Balsamic Strawberry Jam

Before and After

I  have a mortal fear of canning. And I do mean that almost literally, I am terrified I will put something up and then kill my whole family via botulism, and our obituaries will read that we died from eating last summer’s tomatoes.   But I am trying to overcome it and hope to do so before this summer’s tomato crop comes in.

A few months ago I started hearing about “freezer jam” everywhere. You know how you go your whole life not knowing about something and then suddenly everyone you know is talking about it? That was freezer jam for me. Apparently the whole world, including my sister, knows all about freezer jam and I failed to get the memo. Anyway, I figured I would try it since the Oxnard strawberries had hit their peak and were about to disappear (strawberry season is marked by the appearance of the Oxnard strawberries, the moment the Oxnard strawberries hit $5/3 pints and are so good you’ll eat all three pints in one sitting, the disappearance of the Oxnard strawberries and the appearance of the Santa Rosa strawberries…) so I bought a bunch and tinkered with Mark Bittman‘s Low-Sugar Jam recipe, adding balsamic vinegar and replacing the sugar with brown sugar. I also made a regular batch, and the balsamic batch is far and away my favorite. (Not my 3 year old’s favorite, he prefers grape jelly, but whatever, more for me.)  I’ve got several jars in the freezer still but the Santa Rosa strawberries just hit $5/3 pints, so I think this weekend I’ll freeze a few more. (With some tarragon from the garden, perhaps?)

Balsamic Strawberry Freezer Jam

  • 6 cups strawberries, hulled and halved or quartered
  • 1- 1 1/2 cups brown sugar
  • a good splash of balsamic vinegar

Put the fruit in a big saucepan and smush up with a potato masher. (This is a good step to delegate to your child.)  Add a cup of sugar and vinegar and place over medium high heat.

Cook, stirring, until sugar dissolves and it turns into a liquid mess.  Taste and adjust sugar/vinegar as desired.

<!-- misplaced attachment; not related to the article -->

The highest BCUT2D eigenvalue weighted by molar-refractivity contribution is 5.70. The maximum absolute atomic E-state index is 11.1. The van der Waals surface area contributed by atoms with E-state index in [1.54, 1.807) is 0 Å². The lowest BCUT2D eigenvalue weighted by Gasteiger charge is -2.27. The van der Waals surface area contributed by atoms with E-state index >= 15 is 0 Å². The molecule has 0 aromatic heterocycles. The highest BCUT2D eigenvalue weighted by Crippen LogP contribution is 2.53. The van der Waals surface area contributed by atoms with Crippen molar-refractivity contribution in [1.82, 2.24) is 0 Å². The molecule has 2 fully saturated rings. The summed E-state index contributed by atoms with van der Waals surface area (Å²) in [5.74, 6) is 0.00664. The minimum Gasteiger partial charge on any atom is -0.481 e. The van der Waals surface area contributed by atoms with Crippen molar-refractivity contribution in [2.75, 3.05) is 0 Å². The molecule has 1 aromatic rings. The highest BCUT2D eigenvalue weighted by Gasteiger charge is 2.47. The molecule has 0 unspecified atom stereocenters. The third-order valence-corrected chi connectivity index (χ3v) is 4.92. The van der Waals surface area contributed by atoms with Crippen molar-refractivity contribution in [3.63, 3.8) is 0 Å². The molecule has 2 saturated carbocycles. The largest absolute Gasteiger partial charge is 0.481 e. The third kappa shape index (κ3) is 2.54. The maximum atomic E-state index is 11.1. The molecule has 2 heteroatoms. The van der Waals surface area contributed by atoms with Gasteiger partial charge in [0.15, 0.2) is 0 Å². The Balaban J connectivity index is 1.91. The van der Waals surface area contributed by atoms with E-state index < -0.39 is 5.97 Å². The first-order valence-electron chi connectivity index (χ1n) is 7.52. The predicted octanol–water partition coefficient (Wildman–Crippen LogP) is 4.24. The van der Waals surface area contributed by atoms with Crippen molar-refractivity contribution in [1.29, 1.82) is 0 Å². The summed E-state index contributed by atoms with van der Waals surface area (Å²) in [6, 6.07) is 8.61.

Turn heat to low and stir occasionally until berries have totally fallen apart and it’s thickened up nicely.  Taste again, adjust sugar/vinegar again if necessary, and then pour into jars. (I use very small jars because this only keeps in the fridge for a week or two.) Cool and then refrigerate/freeze.

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10 Responses to Balsamic Strawberry Jam

  1. Kate says:

    This sounds so good — I put up strawberry basil freezer jam earlier this year (strawberry season in FL is over in April), and am now kicking myself for not putting some balsamic in, too.

    I picked up an actual canning kit the other day and am going to give green bean pickles a shot this year. Maybe. If I get brave enough. (And if I don’t, the kit was only $12.)

  2. hannahspector says:

    Ooh, where did you get it? $12 is an investment I can get behind.

  3. Elisabeth says:

    There were three jars of freezer jam that moved from Colleyville to Houston with us in 2001. They were never opened.

  4. Alex says:

    So why is it called freezer jam? Isn’t that how normal jam is made? (Apparently you are not the only one who’d never heard of freezer jam. But I’m any kind of jam ignorant.)

  5. hannahspector says:

    No, regular jam cooks longer, and you use pectin, and sterilized jars and a hot water bath, and all sorts of things I have only read about on the Ball Canning site.. But then you can keep it out on the shelf, is, I think the pro. The pros for freezer jam are no boiling or tong usage required, and it also calls for a lot less sugar.

    That said, am totally getting myself to Lowe’s.

    (And, Liz, you may remember that I left home in 1995- so the freezer jam was after my time!)

  6. Jana Lithgow says:

    I have never made freezer jam without pectin. Now I want to try this recipe and see how that turns out.

  7. tanulewicz says:

    Okay, true confession: I’ve only ever canned strawberry jam, blueberry jam, pepper jelly, and apple butter, but I’ve never once processed them in a water bath. I totally would if I were canning anything with tomatoes or vegetables, but I learned how to can jellies and preserves from my grandmother, who swears that in a lifetime of canning, she’s never processed anything, and has never had a can go bad.

    I sterilize my jars in the dishwasher (which has a sterilize setting) and then move the hot, sterilized jars directly to a warm (like, 200-degree) oven, where I keep them in a brownie pan (or a roaster, or both, depending on how much I’m canning) until it’s time to fill them with hot fruity goodness. I keep the lids in a boiling water bath (as one does) and then put them right on the hot preserves, and then put the band on. As they cool, they seal – you’ll hear the pops. I’ve never had anything not seal, and I’ve never had anything go bad. Again, I would NOT do this with anything other than sugary fruit things, but that’s how I do it.

  8. hannahspector says:

    That’s still like a bunch of extra steps beyond freezer jam, though! That said a)I got a canning kit at Lowe’s today and am going to make some real strawberry jam this week and b)pepper jelly recipe please.

  9. Jana says:


    She even has cute label templates in the post after that one!

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